This summer, I read a short essay by Toni Morrison, the prestigious African-American writer. She was writing about her first job. After school, she would clean a house in a neighbourhood where there were steaks in the fridge and a washing machine and a vacuum cleaner – items, as she says, that were common in this neighbourhood but absent in hers. As time went on, and as her cleaning skills improved, she was asked to do more and more chores for the same wage: to carry a bookcase, or move a piano. She knew these tasks were not something a young girl should safely do, but she was proud of the money she had to spend on herself, and even more so about the money she had to contribute to her family. Even though she was being taken advantage of, she didn’t want to get fired. But it was her father who really defined the job for her, when she finally complained to him about the job. She describes how he put down his coffee cup and said: “Listen. You don’t live there. You live here. With your people. Go to work. Get your money. And come on home.” That is what he said, Morrison writes, but among the lessons she heard, one she tried to remember all her life, was this: You are not the work you do; you are the person you are.
But if that is how we understand work, we might wonder why at parties, or when meeting someone new, we are so often asked, or so often ourselves ask: What do you do? It’s a filler question, of course, to move the conversation, but we assume the answer - teacher, accountant, doctor, mason, engineer, etc – will reveal some truth about the person, define them in some way, so we can understand them better. If we are proud of our job, if it is prestigious or interesting, we offer it up so that we might be so defined.
And we put the same question even more pointedly to our children: What will you be when you grow up? Even when they are in grade school, we ask them to write essays about the profession or job they want to have. We ask them to pin themselves down into a work, into a place. How often do we ask them instead: What kind of person do you want to be? What is important to you? Isn’t that the real question for all us: Who will we be when we are grown up? Who are we now?
In our gospel, we find Jesus and Peter in a heated discussion. Jesus is explaining that the path they are on will lead to Jerusalem and his death, and Peter, understandably, wants a different outcome. “This can’t happen,” he says. Jesus insults him – calling him the devil – and chastises him for getting muddled up in human things and not divine. Let’s consider where Peter and Jesus part ways in the context of work. Jesus was raised to be a carpenter; he became a healer. Those are two worthy occupations that he might have done for a long life, bringing honour to himself and helping others: he would have been a contributor to society. But Jesus refused to be defined by the work he did; he was driven by the person he wanted to be, the person he was destined to be. And the more he spoke up, the more he taught, the more he used the status and talent he had to make a difference, the more trouble and danger came his way. Jesus did not walk passively to his fate; he taught and lived as though building homes and curing the sick were not acts enough to create a better society. It was who you were, the choices you made, the belief and value you held, that made the difference. Losing your life, as the gospel defines it, is about losing the things that trap us in that other mindset: where a person’s title and salary decide their worth, where we decide our own worth by those same standards. Indeed, we have a clear prescription in our second lesson, and does it ever conflict with our in-it-to-win-it world. We are told to bless those who wrong us, to take on the pain of those who suffer, to be noble, to live peaceably. To overcome evil, not with more evil, but with good. That is a very different kind of job title.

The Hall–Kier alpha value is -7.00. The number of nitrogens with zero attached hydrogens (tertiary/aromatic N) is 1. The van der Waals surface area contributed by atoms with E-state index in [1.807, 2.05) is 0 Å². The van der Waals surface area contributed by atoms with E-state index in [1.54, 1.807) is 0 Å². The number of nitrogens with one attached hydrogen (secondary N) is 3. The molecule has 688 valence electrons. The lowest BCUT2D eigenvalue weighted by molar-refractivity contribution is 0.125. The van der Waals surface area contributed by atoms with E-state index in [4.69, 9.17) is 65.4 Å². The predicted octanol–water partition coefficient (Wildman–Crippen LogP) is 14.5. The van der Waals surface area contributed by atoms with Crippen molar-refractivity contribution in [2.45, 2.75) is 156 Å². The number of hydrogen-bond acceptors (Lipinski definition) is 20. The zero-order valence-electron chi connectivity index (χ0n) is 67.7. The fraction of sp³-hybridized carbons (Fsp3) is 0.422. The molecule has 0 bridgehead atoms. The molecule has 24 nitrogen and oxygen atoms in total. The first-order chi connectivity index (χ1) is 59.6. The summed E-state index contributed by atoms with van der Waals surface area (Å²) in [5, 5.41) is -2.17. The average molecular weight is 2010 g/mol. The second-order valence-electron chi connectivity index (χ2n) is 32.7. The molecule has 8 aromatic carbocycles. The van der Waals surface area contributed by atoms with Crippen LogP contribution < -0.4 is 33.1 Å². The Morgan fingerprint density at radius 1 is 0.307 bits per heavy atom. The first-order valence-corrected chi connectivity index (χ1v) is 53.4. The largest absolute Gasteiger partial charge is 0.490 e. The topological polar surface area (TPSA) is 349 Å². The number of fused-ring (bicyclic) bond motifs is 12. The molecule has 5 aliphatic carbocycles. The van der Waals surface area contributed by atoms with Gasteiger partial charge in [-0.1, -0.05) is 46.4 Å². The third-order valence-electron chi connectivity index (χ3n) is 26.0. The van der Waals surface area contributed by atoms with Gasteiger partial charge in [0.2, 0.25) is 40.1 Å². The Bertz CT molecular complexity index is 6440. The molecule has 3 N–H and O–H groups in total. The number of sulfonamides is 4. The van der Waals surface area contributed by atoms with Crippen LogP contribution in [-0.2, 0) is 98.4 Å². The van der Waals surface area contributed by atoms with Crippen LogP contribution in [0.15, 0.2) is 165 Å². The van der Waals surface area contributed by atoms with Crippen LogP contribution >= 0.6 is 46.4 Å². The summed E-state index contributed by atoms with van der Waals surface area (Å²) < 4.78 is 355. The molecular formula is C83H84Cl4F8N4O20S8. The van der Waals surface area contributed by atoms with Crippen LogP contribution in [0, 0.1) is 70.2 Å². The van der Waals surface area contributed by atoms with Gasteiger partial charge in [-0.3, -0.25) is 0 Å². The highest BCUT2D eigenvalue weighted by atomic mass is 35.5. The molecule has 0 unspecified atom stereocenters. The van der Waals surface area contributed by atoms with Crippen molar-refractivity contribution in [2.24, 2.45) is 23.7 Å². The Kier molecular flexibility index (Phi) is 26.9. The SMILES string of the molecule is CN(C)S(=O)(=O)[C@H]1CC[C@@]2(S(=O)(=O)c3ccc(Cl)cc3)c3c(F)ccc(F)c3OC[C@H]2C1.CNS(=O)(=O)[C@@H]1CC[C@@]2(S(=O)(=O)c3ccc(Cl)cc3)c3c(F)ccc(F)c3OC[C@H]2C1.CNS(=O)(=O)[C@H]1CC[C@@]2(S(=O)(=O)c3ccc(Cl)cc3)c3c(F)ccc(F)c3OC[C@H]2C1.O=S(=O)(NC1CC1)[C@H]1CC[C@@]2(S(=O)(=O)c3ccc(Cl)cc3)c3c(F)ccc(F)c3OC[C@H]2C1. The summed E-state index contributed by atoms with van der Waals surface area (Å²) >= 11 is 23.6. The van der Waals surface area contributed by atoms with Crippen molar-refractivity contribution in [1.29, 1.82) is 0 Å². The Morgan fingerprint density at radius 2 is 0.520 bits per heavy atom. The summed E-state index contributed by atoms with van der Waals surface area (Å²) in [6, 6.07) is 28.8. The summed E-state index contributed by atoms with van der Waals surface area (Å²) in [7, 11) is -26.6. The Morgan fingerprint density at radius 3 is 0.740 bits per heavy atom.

A few weeks ago, when Hurricane Harvey was still heading to Houston, a man named John Bridgers went into action. He had been there before, organizing volunteers with boats to help people trapped by flooding in Louisiana, and he knew what was coming. They called themselves the Cajun Navy on Facebook, and a group of them loaded up their boats and began driving to Houston to be prepared. Some made it before the waters got too high. Bridgers was caught on the outskirts of the city. But he got on Facebook and began using their page, with its 50,000 followers, to organize a rescue from afar. Posts were coming in about pregnant women trapped, or a person in a wheelchair in a flooded house, or seniors unable to get out of nursing home, with their locations to help focus rescuers. When this is done, Bridgers says, they will help rebuild Houston as well. Reading a story about him, you’d naturally wonder what John Bridgers does for living. What’s his occupation? His so-called real job? The story doesn’t say. Except of course, it does. John Bridgers is someone who acts in the face of tragedy, who offers his help and expertise to those who are in need. That is a real job. The kind that defines a person. Perhaps if someone like John Bridgers were asked, “What do you do?” he would say, I try to do my best to ease suffering where I can.
As we go forward into the busy season, may we all think about how we answer that question: What do you do? Think of how we want our children to answer it for themselves: Who – not what - will you be when you are grown up? Let us shape our answer not around human titles and ambitions, but by the divine, by the gospel, by the example of Jesus. Or as Toni Morrison puts it: “You are not the work you do. You are the person you are.”